The Bigger Picture
Published on December 10th in Metro Éireann By Charles Laffiteau
Last week I criticized President Obama and his administration for the way they mis-handled his healthcare reform, and to a lesser extent his climate change proposals, by allowing liberal Democratic Congressional leaders to take the lead in developing them.
But this week I want to applaud the President for both his handling of the evaluation process and his decisions about what America should do in Afghanistan. Mind you, I have absolutely no idea if the strategy Obama is moving to implement in Afghanistan will either succeed or fail. What I can say however, is that based on what I know about both his reasoning and the process he went through to arrive at his decision, I think he has made the best and most moral decision possible under the circumstances.
Trust me; I can already hear the angry protests from my leftist or left leaning friends here in Ireland and back in the states. “How can you dare to say that deciding to send more American soldiers into Afghanistan was in any way a moral decision?” In fact after hearing me express this opinion yesterday, one of my mates here in Dublin told me he won’t even listen to my reasons much less consider or discuss them with me.
OK so even though I will listen to, consider and discuss his opinions and or reasoning for disagreeing, he has made it very plain that he has no intention of doing likewise. Hmmmm. What’s wrong with this picture? No matter. For those of you who care to read on I will attempt to expand on and explain my reasons for believing President Obama’s decision was the most moral one he could have made given the circumstances.
To begin with I think one has to put the conflicts in Iraq and Afghanistan in the proper perspective. As far as I am concerned the invasion of Iraq was both wrong and immoral because it placed both American military and Iraqi civilian lives at risk even though Iraq was in no way a security threat to the United States or its neighbors. The only moral underpinning cited by the Bush administration in support of their decision to invade Iraq was that Saddam Hussein was a ruthless and murderous dictator.
OK I’ll buy that. But if that is a valid reason to invade another nation half way around the world, then what about Kim Jong il in North Korea or Robert Mugabe in Zimbabwe or the dictators in control of Sudan and at least half a dozen other countries? In the case of North Korea we knew for a fact that they had nuclear weapons and missiles capable of delivering them, while we had only unsubstantiated (and false) speculation regarding Saddam Hussein’s nuclear weapon intentions and capabilities. That was the primary reason why both I as a Republican and Barack Obama as a Democrat opposed the decision to Invade Iraq from the very start of the Iraq War.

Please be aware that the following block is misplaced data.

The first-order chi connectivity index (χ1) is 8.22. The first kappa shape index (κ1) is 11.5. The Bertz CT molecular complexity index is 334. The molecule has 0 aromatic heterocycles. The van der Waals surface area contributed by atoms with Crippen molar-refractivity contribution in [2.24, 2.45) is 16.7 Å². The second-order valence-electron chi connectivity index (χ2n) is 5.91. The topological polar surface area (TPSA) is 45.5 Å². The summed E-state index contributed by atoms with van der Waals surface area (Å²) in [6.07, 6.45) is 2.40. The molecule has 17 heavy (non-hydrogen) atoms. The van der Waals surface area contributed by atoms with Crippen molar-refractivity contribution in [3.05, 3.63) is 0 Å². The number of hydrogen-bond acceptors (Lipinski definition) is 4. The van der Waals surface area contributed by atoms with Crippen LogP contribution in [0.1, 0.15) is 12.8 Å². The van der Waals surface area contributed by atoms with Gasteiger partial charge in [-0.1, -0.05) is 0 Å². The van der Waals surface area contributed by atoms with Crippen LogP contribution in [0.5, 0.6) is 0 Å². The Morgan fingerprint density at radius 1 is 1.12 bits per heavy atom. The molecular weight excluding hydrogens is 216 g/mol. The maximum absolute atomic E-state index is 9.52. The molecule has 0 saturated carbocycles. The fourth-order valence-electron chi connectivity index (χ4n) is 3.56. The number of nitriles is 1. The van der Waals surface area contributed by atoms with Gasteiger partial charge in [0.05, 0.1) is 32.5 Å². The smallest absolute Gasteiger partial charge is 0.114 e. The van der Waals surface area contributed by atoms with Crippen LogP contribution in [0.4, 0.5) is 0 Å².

Since a substantial majority of Americans have now come to the same conclusion about the Iraq War, from a purely political standpoint, the easiest decision for Obama to make regarding Iraq would be to pull out completely and simply blame George Bush for whatever happens after America has completed its withdrawal from Iraq. But as I wrote in several previous columns over the last 3 years, although I was adamantly opposed to the Iraq war, I also believed just as strongly that it would be immoral to pull out of Iraq without first making an attempt to stabablise the country and reduce the violence there.
Like it or not, we can’t go back to the way things were in Iraq prior to the American invasion or change the foolish decision President Bush made to invade it. President Obama also rightly recognized that although the Bush administration had been wrong to invade Iraq and had made a bloody mess of the country in the process, America still had a moral obligation to try to clean it the mess we made before we withdrew.
Afghanistan is not Iraq however and the circumstances that precipitated our decision to invade that country were markedly different as well. Afghanistan and its Taliban regime were a security threat to the United States and other nations because they were providing safe havens for al Qaeda terrorists to train those bent on killing innocent civilians in the United States and other countries. The Taliban were and still are just as ruthless and murderous as Saddam Hussein in terms of how they treat Afghani civilians but that was not the reason why America invaded Afghanistan, nor should it have been.
How quickly we forget. Both Barack Obama and the leaders of many other countries around the world fully supported the decision to invade Afghanistan because it was a safe harbor for al Qaeda terrorists and their leader, Osama bin Laden. Many Islamic nations also supported the decision to overthrow the Taliban regime as well.
Unfortunately, following the successful overthrow of the Taliban regime, President Bush turned his attention away from Afghanistan to Iraq instead of devoting the resources needed to rebuild that country’s infrastructure and institutions, thus bringing some semblance of order and stability to Afghanistan and its war weary people.
Once again however, President Obama can’t undo the mistakes made by his predecessor which opened the door that allowed the Taliban to rebuild their armed strength in Afghanistan. Unlike President Bush, Barack Obama and most other Americans have no illusions about “winning” the war in Afghanistan. But we do have a moral obligation to try to bring enough order and stability to the country that we can leave there with some hope that the citizens of Afghanistan will be able to maintain this on their own after we are gone.
This is why I believe President Obama’s decision to use another “surge” of American troops in Afghanistan was the most moral decision he could have made under the circumstances. But there are other reasons too……..